ES proposal: Function.prototype.toString revision

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The ECMAScript proposal “Function.prototype.toString revision” by Michael Ficarra is currently at stage 3. It brings two major improvements compared to ES2016:

  • Whenever possible – source code: If a function was created via ECMAScript source code, toString() must return that source code. In ES2016, whether to do so is left up to engines.
  • Otherwise – standardized placeholder: In ES2016, if toString() could not (or would not) create syntactically valid ECMAScript code, it had to return a string for which eval() throws a SyntaxError. In other words, eval() must not be able to parse the string. This requirement was forward-incompatible – whatever string you come up with, you can never be completely sure that a future version of ECMAScript doesn’t make it syntactically valid. In contrast, the proposal standardizes a placeholder: a function whose body is { [native code] }. Details are explained in the next section.

The algorithm  

The proposal distinguishes:

  • Functions defined via ECMAScript code: toString() must return their original source code.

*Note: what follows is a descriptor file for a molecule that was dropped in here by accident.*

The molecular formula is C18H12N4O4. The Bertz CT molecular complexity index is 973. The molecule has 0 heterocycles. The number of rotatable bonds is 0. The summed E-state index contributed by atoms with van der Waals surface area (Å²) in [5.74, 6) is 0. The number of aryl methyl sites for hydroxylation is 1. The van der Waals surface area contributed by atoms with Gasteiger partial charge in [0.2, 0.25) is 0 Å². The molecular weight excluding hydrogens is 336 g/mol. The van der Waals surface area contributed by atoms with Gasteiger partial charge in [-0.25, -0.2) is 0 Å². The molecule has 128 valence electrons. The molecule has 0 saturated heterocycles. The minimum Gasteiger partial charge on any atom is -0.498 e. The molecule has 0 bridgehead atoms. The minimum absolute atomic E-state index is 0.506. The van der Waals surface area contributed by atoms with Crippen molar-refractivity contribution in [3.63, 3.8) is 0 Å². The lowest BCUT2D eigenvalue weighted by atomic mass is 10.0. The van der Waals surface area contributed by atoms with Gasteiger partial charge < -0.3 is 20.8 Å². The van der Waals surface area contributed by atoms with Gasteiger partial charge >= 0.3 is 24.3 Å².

toString() may return code that is only syntactically valid within its syntactic context:

    > class C { foo() { /*hello*/ } }
    'foo() { /*hello*/ }'

    The following two kinds of line breaks are converted to Unix-style '\n':

    • Windows: '\r\n'
    • Classic macOS: '\r'
  • Built-in function objects, bound function exotic objects and callable objects which were not defined via ECMAScript code: toString() must return a so-called NativeFunction string, which looks as follows.

    "function" BindingIdentifier? "(" FormalParameters ")"
    "{ [native code] }"

    The parameters can be omitted. If the function is a “well-known intrinsic object” (such as Array, Error, isNaN, etc.) then the initial value of its name property must appear in the result. Examples:

    > isNaN.toString()
    'function isNaN() { [native code] }'
    > Math.pow.toString()
    'function pow() { [native code] }'
    > (function foo() {}).bind(null).toString()
    'function () { [native code] }'
  • Functions created dynamically via the constructors Function and GeneratorFunction: engines must create the appropriate source code and attach it to the functions. This source code is then returned by toString().

  • In all other cases (the receiver this is not callable): throw a TypeError.

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